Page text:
Learn more about Klonopin Abuse & Addiction

Halcion (Triazolam)

Halcion is a benzodiazepine that’s used to treat severe sleeping problems like insomnia. This effective tranquilizer is one of the most commonly prescribed prescription drugs in the United States, and long-term use increases the risk for addiction.

Learn more about Halcion Abuse & Addiction 

Librium (Chlordiazepoxide)

Librium, and other brand names containing chlordiazepoxide, is a sedative-hypnotic medication that has approved uses for alcohol withdrawal, anxiety, and sleep problems.

Learn more about Librium Abuse & Addiction

Restoril (Temazepam)

Due to its sedative effects, Restoril is not recommended for long-term use. This medication treats sleeping problems, and can cause withdrawal symptoms when the dose is rapidly decreased or discontinued altogether.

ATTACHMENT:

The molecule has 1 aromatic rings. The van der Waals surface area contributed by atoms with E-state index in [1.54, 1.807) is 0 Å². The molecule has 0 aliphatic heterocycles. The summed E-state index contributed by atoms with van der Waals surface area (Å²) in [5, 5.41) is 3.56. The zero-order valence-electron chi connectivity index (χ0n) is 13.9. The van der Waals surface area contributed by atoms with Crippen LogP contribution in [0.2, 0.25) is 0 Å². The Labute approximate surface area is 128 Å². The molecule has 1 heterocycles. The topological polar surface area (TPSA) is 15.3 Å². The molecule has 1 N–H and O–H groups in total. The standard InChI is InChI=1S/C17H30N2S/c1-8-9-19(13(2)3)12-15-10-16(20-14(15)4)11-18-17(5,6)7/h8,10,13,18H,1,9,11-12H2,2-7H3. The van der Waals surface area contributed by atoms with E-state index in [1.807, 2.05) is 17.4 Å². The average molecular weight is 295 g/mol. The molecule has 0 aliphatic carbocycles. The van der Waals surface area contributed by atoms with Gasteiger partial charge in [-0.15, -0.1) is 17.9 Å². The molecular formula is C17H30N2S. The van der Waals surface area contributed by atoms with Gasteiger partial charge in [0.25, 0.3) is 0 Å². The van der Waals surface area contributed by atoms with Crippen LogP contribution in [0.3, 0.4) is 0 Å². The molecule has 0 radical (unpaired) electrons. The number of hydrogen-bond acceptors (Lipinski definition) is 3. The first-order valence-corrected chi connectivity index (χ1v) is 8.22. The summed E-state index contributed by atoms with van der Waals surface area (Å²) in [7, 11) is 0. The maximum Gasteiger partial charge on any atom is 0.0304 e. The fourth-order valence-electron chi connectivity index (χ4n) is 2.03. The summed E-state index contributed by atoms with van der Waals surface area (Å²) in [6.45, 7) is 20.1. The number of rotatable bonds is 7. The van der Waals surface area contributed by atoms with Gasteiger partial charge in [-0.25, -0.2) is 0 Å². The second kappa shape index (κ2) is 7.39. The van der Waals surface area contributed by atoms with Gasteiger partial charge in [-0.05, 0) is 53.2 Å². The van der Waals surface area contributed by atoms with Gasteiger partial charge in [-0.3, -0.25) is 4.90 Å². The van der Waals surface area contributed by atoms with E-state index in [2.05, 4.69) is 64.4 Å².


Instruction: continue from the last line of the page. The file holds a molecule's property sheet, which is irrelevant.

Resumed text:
Learn more about Restoril Abuse & Addiction

Serax (Oxazepam)

Oxazepam, including brand names like Serax , is a short-acting benzodiazepine that has approved usage for treating withdrawal symptoms from alcohol abuse, insomnia, and anxiety. Abuse can occur if you take high doses of Serax for long periods of time.

Learn more about Serax Abuse & Addiction

Effects Of Benzodiazepine Addiction

Having an addiction to benzodiazepines can raise the risk of drug overdose or severe physical and psychological symptoms, such as seizures or psychosis.